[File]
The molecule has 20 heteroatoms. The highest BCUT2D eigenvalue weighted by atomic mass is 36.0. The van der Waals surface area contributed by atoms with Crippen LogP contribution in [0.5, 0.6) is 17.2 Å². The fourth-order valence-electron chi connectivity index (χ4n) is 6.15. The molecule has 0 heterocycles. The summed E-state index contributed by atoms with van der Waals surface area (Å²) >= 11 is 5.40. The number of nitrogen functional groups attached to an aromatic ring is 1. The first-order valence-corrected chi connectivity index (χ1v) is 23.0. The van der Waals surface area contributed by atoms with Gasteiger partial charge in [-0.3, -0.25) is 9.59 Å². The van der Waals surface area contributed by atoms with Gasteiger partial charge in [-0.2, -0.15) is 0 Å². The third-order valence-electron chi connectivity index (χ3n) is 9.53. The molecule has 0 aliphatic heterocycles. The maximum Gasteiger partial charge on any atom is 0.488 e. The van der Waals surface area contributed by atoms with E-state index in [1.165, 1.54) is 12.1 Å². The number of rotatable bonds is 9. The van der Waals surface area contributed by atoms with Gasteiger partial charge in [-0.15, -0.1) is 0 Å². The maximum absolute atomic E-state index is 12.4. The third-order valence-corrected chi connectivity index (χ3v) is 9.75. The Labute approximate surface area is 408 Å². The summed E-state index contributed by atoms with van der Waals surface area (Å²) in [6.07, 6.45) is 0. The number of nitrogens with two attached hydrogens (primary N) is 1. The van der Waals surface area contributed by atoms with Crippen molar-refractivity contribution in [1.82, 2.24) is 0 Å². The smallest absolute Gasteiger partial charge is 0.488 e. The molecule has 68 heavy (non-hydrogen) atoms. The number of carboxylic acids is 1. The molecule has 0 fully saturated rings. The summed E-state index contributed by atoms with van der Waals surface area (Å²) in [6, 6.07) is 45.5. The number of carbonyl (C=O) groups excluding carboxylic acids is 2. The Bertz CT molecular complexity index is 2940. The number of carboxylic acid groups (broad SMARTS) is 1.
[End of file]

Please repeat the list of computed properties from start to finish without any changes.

The molecule has 20 heteroatoms. The highest BCUT2D eigenvalue weighted by atomic mass is 36.0. The van der Waals surface area contributed by atoms with Crippen LogP contribution in [0.5, 0.6) is 17.2 Å². The fourth-order valence-electron chi connectivity index (χ4n) is 6.15. The molecule has 0 heterocycles. The summed E-state index contributed by atoms with van der Waals surface area (Å²) >= 11 is 5.40. The number of nitrogen functional groups attached to an aromatic ring is 1. The first-order valence-corrected chi connectivity index (χ1v) is 23.0. The van der Waals surface area contributed by atoms with Gasteiger partial charge in [-0.3, -0.25) is 9.59 Å². The van der Waals surface area contributed by atoms with Gasteiger partial charge in [-0.2, -0.15) is 0 Å². The third-order valence-electron chi connectivity index (χ3n) is 9.53. The molecule has 0 aliphatic heterocycles. The maximum Gasteiger partial charge on any atom is 0.488 e. The van der Waals surface area contributed by atoms with E-state index in [1.165, 1.54) is 12.1 Å². The number of rotatable bonds is 9. The van der Waals surface area contributed by atoms with Gasteiger partial charge in [-0.15, -0.1) is 0 Å². The maximum absolute atomic E-state index is 12.4. The third-order valence-corrected chi connectivity index (χ3v) is 9.75. The Labute approximate surface area is 408 Å². The summed E-state index contributed by atoms with van der Waals surface area (Å²) in [6.07, 6.45) is 0. The number of nitrogens with two attached hydrogens (primary N) is 1. The van der Waals surface area contributed by atoms with Crippen molar-refractivity contribution in [1.82, 2.24) is 0 Å². The smallest absolute Gasteiger partial charge is 0.488 e. The molecule has 68 heavy (non-hydrogen) atoms. The number of carboxylic acids is 1. The molecule has 0 fully saturated rings. The summed E-state index contributed by atoms with van der Waals surface area (Å²) in [6, 6.07) is 45.5. The number of carbonyl (C=O) groups excluding carboxylic acids is 2. The Bertz CT molecular complexity index is 2940. The number of carboxylic acid groups (broad SMARTS) is 1.